So what options am I left with? Guided discovery hasn’t been successful, hint-dropping hasn’t been successful, and asking them to read articles about mental health has only lead to them finding more problems in everyone else. I feel like I am running out of options, which is a scary feeling. I love this person very much, and I care deeply about their well-being. Their treatment of me and their constant chipping at my own health is wearing me down, however, and I fear that I won’t be able to control my own anger for much longer. I don’t want to cause this person any damage.

I am going to include some links on this page for some helpful resources regarding mental health. I know that the person doesn’t read my blog, but I am hoping that if enough of the people surrounding them have a good understanding of signs and symptoms, it will be easier to help them find their way to acceptance, and ultimately, help.

If anyone reading this has ANY suggestions for how I can better help this person, please leave me a comment or reach me on Twitter (@thesagemum).

My goal is not to shame this person or make them feel the stigma that I have lived with for most of my life, but to offer them support, love, and an understanding person to talk to about all of the new things they will be dealing with as a card-carrying member  of the mental illness club.

CANADIAN MENTAL HEALTH ASSOCIATION – UNDERSTANDING MENTAL ILLNESS

http://www.cmha.ca/mental-health/understanding-mental-illness/

THE INTERNATIONAL SOCIETY for BIPOLAR DISORDERS

http://www.isbd.org/

ANXIETY AND DEPRESSION ASSOCIATION OF AMERICA – FACTS AND STATISTICS

http://www.adaa.org/about-adaa/press-room/facts-statistics

And Death Shall Have No Dominion

A link to my favourite poem about war-time: And Death Shall Have No Dominion, by Dylan Thomas

Some of my family went to the cemetery where my granddad is buried and put their poppies on his memorial tree. Had I been home, I would have done the same.
Some of my family went to the cemetery where my granddad is buried and put their poppies on his memorial tree. Had I been home, I would have done the same.
The high-browns of the Mountie who stood guard at the Cenotaph today. This is where my daughters and I placed our poppies.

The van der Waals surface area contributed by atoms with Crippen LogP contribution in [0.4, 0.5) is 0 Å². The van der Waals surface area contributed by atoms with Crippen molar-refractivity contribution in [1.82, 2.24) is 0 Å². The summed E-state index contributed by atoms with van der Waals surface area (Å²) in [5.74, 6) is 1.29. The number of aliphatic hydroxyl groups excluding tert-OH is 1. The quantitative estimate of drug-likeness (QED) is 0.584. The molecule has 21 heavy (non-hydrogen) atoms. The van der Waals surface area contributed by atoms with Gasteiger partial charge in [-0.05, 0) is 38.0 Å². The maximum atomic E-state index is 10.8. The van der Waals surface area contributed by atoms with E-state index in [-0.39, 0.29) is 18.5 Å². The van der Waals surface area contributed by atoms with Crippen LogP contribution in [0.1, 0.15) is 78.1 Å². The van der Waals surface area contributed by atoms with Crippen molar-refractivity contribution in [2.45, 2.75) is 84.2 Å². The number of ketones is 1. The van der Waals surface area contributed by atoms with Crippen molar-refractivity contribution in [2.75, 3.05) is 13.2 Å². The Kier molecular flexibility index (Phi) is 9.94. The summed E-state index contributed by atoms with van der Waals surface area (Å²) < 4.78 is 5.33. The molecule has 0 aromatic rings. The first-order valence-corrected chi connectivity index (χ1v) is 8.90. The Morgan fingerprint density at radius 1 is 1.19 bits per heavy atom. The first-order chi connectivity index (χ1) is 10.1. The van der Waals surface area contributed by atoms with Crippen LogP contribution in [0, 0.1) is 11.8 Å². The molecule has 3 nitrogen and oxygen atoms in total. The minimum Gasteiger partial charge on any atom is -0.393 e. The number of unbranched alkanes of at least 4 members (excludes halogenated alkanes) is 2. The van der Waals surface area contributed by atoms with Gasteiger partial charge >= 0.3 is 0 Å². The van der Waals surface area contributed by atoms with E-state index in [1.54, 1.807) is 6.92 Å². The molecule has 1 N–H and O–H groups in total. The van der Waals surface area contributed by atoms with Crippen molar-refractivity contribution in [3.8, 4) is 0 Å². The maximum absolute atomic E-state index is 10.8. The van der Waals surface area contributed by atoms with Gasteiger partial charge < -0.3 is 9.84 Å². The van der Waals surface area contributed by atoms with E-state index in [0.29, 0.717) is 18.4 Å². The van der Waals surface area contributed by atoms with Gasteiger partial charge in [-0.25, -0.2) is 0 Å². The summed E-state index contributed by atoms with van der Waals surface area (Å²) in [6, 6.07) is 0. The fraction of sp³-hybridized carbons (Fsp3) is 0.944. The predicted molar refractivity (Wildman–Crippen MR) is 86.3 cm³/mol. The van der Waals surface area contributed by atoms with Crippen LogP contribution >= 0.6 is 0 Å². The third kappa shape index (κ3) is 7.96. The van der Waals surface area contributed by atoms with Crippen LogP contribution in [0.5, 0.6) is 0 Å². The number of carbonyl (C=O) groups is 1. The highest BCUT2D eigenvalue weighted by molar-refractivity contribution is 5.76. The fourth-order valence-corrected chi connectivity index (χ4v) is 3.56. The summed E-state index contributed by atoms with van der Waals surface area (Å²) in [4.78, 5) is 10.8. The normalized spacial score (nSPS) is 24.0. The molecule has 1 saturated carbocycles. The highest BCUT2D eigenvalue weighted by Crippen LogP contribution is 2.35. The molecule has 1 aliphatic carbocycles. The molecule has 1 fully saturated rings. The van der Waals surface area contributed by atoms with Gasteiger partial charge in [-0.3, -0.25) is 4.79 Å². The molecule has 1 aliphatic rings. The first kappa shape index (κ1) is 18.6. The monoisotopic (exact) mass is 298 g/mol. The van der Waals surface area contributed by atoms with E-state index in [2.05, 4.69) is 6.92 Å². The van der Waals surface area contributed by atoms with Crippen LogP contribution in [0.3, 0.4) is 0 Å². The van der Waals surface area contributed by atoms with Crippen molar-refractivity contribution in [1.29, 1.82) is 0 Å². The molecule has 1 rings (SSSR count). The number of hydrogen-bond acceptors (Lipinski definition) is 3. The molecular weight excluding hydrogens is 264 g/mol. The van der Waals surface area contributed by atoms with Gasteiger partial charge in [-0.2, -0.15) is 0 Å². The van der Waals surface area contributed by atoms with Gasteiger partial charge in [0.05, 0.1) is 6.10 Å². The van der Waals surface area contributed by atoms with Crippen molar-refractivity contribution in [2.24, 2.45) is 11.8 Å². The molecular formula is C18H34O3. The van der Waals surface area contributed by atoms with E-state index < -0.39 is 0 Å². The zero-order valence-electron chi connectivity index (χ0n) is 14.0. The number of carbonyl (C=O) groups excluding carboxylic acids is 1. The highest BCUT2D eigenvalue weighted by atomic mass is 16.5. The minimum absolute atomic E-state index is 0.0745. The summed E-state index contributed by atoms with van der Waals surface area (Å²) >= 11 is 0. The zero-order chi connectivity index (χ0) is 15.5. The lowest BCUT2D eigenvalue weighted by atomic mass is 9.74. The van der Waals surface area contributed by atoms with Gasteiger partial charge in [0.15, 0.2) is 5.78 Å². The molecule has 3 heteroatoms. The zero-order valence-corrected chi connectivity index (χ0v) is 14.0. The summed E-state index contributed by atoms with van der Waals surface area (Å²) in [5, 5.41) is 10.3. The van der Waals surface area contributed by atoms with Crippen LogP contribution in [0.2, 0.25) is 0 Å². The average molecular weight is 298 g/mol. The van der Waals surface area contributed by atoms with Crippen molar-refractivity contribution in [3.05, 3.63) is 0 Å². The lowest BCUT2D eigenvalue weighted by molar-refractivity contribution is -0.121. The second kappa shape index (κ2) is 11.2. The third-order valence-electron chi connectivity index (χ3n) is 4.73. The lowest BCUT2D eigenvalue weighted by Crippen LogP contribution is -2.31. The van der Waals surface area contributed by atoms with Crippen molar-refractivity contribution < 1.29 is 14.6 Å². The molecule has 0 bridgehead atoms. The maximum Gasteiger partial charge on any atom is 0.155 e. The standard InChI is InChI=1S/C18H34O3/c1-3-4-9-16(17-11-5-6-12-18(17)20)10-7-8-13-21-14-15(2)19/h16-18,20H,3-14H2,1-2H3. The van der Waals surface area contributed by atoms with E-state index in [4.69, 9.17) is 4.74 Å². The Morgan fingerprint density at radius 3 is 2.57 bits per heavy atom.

The high-browns of the Mountie who stood guard at the Cenotaph today. This is where my daughters and I placed our poppies.

My Remembrance Day started a few days ago, when I asked my husband to have his uniform dry-cleaned for the service. Each year we argue over whether or not he is going to wear it, and each year he pitches a fit; but I always prevail, and he wears it to the service. This year, he didn’t, and it threw everything off for me. I tried to explain why it was important to me, but I am not always great at expressing myself when it matters. Both of our families are rich in military history, and when he wears his uniform he is a visual representation of everyone that I have loved who has served. I can’t be with them to hug them and see that they are still here (for the ones that are in fact, still here), but I can be with him and see his uniform as a representation of everyone else. That’s the best that I can explain it. Maybe I should have explained it that way to him. My mama compares my marriage to that of her parents quite a lot, and this situation reminded her of them at this time of year. Every year my grandmother would argue with my granddad about wearing his uniform, and every year he would stubbornly say no. I understand that a lot of our members choose not to wear their uniforms because they don’t wish to draw attention to themselves, but I feel like for one day a year they deserve it, and the rest of us deserve it too. We need to feel that they know how much we appreciate them. Selfish? Maybe. Don’t care. I want my pride in him to be validated by a sea of civilians who respect and admire the sacrifices he makes that others cannot. He works hard and deserves his one day of accolades, n’est pas?